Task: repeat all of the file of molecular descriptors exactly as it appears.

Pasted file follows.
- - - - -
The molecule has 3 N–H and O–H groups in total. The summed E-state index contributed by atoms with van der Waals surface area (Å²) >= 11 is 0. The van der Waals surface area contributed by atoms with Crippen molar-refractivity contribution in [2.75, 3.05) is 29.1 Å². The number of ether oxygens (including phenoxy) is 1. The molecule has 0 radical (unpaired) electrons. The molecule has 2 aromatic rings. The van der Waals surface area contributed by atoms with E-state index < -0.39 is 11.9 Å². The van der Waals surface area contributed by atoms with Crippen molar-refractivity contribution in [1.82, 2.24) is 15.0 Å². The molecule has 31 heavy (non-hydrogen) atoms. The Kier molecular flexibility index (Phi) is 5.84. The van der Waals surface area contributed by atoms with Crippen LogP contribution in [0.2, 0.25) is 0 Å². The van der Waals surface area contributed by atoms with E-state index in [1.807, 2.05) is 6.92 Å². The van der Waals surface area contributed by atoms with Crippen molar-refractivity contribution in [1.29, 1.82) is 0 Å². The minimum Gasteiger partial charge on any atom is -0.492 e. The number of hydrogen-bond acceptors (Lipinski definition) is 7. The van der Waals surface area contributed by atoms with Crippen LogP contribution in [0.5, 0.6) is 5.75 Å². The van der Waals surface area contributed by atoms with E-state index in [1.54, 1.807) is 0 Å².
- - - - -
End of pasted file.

The molecule has 3 N–H and O–H groups in total. The summed E-state index contributed by atoms with van der Waals surface area (Å²) >= 11 is 0. The van der Waals surface area contributed by atoms with Crippen molar-refractivity contribution in [2.75, 3.05) is 29.1 Å². The number of ether oxygens (including phenoxy) is 1. The molecule has 0 radical (unpaired) electrons. The molecule has 2 aromatic rings. The van der Waals surface area contributed by atoms with E-state index < -0.39 is 11.9 Å². The van der Waals surface area contributed by atoms with Crippen molar-refractivity contribution in [1.82, 2.24) is 15.0 Å². The molecule has 31 heavy (non-hydrogen) atoms. The Kier molecular flexibility index (Phi) is 5.84. The van der Waals surface area contributed by atoms with Crippen LogP contribution in [0.2, 0.25) is 0 Å². The van der Waals surface area contributed by atoms with E-state index in [1.807, 2.05) is 6.92 Å². The van der Waals surface area contributed by atoms with Crippen molar-refractivity contribution in [1.29, 1.82) is 0 Å². The minimum Gasteiger partial charge on any atom is -0.492 e. The number of hydrogen-bond acceptors (Lipinski definition) is 7. The van der Waals surface area contributed by atoms with Crippen LogP contribution in [0.5, 0.6) is 5.75 Å². The van der Waals surface area contributed by atoms with E-state index in [1.54, 1.807) is 0 Å².